Something unusual happened that day. I had just received a mail about someone’s ‘Dissatisfaction regarding quantity, quality & increased food price.’ It instantly reminded me of the quote, ‘For too long, you and I have been quiet.’ I was happy that someone has gathered the courage to speak about it. Sending an email to the entire center is indeed a courageous task. You have to check and recheck the mail for spelling and grammatical mistakes. Out of habit, I refreshed the mailbox and saw a few more emails received on the same subject. I instantly ran towards pantry to brew a cup of coffee to sip while reading all the Email. Who would have imagined that reading emails could be such fun?
I always wanted to be a part of some revolution and this seemed to be the moment for me. By now unread email tally had crossed the count of 50 and everyone was vehemently expressing their distress. There were one-liners and then there were essay type emails. The MBA aspirants joined the lot and infused a heavy dose of vocabulary into the Email to make the issue authentic. It was as if everyone was waiting since ages for that one Email to begin a revolt. This was no less than a ‘Jan-Bhogpal Movement’ to me. In the middle, someone shifted the focus of issue to salary hike compared to food price hike whereas someone raised the issue of ‘city allowance’ needed to be increased along with food prices. People from varied projects joined the protest. I clicked on the ‘new mail’ tab to do my bit for the revolution. By now my coffee was also about to get finished. I wanted to write about the coffee but lethargy usurped my willingness to revolt. I chose to close the ‘new mail’ tab and started reading other emails.
People had addressed their emails to random ids, and copied their friends in it. No one was now bothered about the purpose of revolution. The sanctimonious Email had become just another medium for people to vent out. All were engrossed in saying what they wanted to say being inconsiderate of whether they were saying it to the right person. However, I was happy that after all this clamor the issue will reach to the concerned authority for sure.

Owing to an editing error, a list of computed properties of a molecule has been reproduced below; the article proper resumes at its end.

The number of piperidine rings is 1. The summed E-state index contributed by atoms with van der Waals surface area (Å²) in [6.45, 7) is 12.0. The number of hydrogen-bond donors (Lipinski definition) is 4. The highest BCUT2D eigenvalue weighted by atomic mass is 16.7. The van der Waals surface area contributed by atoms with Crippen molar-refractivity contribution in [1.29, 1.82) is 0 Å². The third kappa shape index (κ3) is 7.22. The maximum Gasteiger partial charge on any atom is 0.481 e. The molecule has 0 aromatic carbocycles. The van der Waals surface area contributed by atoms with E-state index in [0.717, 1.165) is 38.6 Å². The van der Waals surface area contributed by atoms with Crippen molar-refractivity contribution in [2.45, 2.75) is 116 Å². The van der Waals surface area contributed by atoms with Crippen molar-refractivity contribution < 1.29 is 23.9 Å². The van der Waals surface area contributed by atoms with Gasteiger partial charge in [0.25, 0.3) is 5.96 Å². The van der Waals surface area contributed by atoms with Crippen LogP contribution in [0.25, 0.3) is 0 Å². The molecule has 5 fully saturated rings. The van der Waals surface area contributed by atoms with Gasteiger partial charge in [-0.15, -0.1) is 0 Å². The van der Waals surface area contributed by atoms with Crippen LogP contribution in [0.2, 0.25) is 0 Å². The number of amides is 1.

Someone proposed not eat canteen food as a ‘Hunger Strike’ variant. By now, ‘I support this initiative’ was featured in every mail I was receiving. The mere thought of hunger strike in office was exciting. We have all seen it in Hindi movies. Being in IT industry, I never imagined that I would get to be a part of something of this sort. I was sure, the canteen committee members from our teams whom we were missing dearly would lead from the front during this strike.
It was 6 PM. I had consumed my coffee by now and the incoming mail frequency had reduced. Most of the emails now appeared repetitive. I heard that the administration had called a meeting at a grand hall to pacify the aggrieved lot. I am unsure of what happened in the meeting, as not much was talked about the same, neither on mail nor in person by any of my friends. I am sure; the administration provided another platform to make them feel that their voice was being heard. After all, this is what majority of the citizens of our nation get satisfied with.
By 7 PM, all the excitement seemed to have settled down as people were now planning to leave early to grab a seat on the bus. I thought of all the movements our nation has witnessed during past few years. Movements which appear promising in the beginning but fail because of our negligence or lack of patience to pursue it in the longer run. Movements that failed because we got pacified by hollow promises. Like the fate of most of the revolutions, this also was buried in trash folder of our mailbox.